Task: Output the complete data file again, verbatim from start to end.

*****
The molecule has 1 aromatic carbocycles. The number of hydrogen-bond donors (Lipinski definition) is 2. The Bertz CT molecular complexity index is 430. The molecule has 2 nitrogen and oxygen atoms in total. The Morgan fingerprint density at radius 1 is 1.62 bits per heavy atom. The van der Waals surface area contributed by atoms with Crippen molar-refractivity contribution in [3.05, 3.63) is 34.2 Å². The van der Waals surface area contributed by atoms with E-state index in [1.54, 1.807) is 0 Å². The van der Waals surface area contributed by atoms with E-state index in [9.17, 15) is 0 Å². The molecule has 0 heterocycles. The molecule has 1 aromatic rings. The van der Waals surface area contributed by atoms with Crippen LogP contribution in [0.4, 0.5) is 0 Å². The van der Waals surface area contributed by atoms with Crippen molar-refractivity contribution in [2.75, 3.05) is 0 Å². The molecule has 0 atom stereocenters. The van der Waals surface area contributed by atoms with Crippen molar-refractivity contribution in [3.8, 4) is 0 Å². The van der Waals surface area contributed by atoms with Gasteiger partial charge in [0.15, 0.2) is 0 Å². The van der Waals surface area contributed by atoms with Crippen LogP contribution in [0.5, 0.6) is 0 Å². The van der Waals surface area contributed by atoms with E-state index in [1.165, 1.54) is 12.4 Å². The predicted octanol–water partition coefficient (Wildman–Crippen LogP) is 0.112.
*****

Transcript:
The molecule has 1 aromatic carbocycles. The number of hydrogen-bond donors (Lipinski definition) is 2. The Bertz CT molecular complexity index is 430. The molecule has 2 nitrogen and oxygen atoms in total. The Morgan fingerprint density at radius 1 is 1.62 bits per heavy atom. The van der Waals surface area contributed by atoms with Crippen molar-refractivity contribution in [3.05, 3.63) is 34.2 Å². The van der Waals surface area contributed by atoms with E-state index in [1.54, 1.807) is 0 Å². The van der Waals surface area contributed by atoms with E-state index in [9.17, 15) is 0 Å². The molecule has 0 heterocycles. The molecule has 1 aromatic rings. The van der Waals surface area contributed by atoms with Crippen LogP contribution in [0.4, 0.5) is 0 Å². The van der Waals surface area contributed by atoms with Crippen molar-refractivity contribution in [2.75, 3.05) is 0 Å². The molecule has 0 atom stereocenters. The van der Waals surface area contributed by atoms with Crippen molar-refractivity contribution in [3.8, 4) is 0 Å². The van der Waals surface area contributed by atoms with Gasteiger partial charge in [0.15, 0.2) is 0 Å². The van der Waals surface area contributed by atoms with Crippen LogP contribution in [0.5, 0.6) is 0 Å². The van der Waals surface area contributed by atoms with E-state index in [1.165, 1.54) is 12.4 Å². The predicted octanol–water partition coefficient (Wildman–Crippen LogP) is 0.112.